That group of students had a wicked sense of humor. They were yard rollers extraordinaire. The first month of teaching, my yard was rolled three times in one week. No wimpy job either. The finished product looked like something the artist Christo might have pulled off if he’d had my house instead of the pyramids or the Eiffel Tower as his subject. They probably jeopardized my career when I served as chaperone as they decorated the unfinished lower level of the school as the “Punkin Day” spook house. Somehow none of them could explain to my satisfaction or the administrations’ where they got their old tombstones–with names and dates. A gigantic concrete culvert that appeared looked strangely similar to the ones used in the construction of the new Kmart. I won’t even talk about the damage to lockers. Somehow, eventually, we made it through the year, reading good books, seeing–and performing–Shakespearean plays, learning to write good paragraphs that led to good essays.

That year some geologists were predicting earthquakes along the fault line in Mississippi. There were suggestions that we should have earthquake drills. One of the students joked that the principal Mr. Barfield, a portly man, could run in and stomp to simulate tremors. He just happened to be right outside the door, so–good sport that he was–he did just that.

These were also the same students who came and went for three periods, smiling at me oddly, but not telling me that I had arrived at school wearing one blue shoe and one purple one. When I asked why no one told me, they said, “We would have, but we wanted everyone else to enjoy it.”

I will say that we enjoyed ourselves that year, and I’ve kept up with many of them as they’ve become adults, functioning successfully in society. A few years ago, reading a book by Carol Jago, I read with interest the statement that teachers could consider what we hoped our students would still remember from our class ten years from now. At the time, Facebook wasn’t around, but I used classmates.com to seek them out and first, telling them I hoped in my inexperience I “did no harm,” then asking what they remembered. The answers, quite good humored, made me smile–even laugh. I think I even caught a whiff of chalkdust.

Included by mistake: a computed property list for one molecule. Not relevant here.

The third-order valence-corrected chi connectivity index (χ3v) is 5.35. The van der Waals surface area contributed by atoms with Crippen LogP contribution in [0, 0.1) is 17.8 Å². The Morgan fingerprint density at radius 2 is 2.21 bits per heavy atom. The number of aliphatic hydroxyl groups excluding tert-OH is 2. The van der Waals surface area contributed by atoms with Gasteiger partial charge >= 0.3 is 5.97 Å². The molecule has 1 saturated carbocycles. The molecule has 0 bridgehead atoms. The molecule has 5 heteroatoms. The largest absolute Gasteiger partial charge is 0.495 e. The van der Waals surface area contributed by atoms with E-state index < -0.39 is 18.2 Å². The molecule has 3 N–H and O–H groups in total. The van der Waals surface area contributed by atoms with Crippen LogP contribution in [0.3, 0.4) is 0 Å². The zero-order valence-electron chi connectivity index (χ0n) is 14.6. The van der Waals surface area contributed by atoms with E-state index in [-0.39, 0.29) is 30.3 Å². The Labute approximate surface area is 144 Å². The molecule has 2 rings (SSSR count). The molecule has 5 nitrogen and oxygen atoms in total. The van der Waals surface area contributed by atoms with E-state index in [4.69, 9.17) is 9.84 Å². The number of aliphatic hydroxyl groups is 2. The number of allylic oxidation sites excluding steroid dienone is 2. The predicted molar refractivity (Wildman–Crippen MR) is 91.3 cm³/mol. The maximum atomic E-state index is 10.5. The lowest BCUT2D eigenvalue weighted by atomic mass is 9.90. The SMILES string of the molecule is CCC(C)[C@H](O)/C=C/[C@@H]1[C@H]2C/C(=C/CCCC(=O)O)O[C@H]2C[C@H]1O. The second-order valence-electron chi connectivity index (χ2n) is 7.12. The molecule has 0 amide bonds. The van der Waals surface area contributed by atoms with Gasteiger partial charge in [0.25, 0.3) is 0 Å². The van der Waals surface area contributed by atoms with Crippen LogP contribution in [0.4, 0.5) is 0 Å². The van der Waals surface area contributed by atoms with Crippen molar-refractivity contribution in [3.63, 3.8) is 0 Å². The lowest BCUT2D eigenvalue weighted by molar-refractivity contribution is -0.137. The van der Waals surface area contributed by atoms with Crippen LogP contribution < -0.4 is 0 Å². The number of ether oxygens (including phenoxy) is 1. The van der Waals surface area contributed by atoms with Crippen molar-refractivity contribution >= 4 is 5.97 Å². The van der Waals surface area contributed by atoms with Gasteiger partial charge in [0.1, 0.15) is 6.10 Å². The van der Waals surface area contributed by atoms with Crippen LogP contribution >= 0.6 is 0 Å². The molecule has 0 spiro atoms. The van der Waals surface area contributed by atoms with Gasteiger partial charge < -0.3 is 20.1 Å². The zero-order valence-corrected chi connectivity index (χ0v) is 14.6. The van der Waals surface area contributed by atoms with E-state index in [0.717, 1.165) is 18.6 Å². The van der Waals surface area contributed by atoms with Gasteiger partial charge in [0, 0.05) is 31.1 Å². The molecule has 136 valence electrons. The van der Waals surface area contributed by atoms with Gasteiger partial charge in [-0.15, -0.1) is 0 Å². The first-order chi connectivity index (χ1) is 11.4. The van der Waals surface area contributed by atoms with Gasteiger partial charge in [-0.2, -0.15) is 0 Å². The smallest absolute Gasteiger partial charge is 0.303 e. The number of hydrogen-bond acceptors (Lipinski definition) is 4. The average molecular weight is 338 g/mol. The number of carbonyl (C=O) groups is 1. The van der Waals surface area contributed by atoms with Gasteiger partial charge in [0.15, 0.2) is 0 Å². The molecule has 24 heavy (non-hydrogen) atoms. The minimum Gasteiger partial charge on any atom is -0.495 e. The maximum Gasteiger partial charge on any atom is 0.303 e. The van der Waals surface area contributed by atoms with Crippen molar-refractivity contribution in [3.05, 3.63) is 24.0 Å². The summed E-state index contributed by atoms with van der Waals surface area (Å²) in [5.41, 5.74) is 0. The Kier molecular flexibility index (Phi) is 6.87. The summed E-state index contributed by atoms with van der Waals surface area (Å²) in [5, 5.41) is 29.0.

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3 Comments leave one →
  1. sandyyoung75 permalink
    July 17, 2015 10:20 pm

    Oh, how I love this, Cuz! I’m afraid I don’t have the same kinds of experiences that you describe, but I have some really good memories. Since my first year was more than 50 years ago, many specifics have disappeared. Maybe I’ll try to resurrect those memories that I CAN remember from my first year at Pascagoula High School back in the dark ages. Thanks so much for sharing your memories in your always-delightful voice!!

  2. July 22, 2015 6:54 pm

    Sandy, attended part 1 of the Class of 75 reunion last Friday night (with Carmen). A lot of students remembered you and Mom, and specifically Emory Bell (’78) said to tell you “hello”

    • sandyyoung75 permalink
      July 22, 2015 10:14 pm

      I know you had a great time! I’ve been to several WHS reunions and always have such a good time. Thanks for the shout out from Emory, one of my favorites through the years!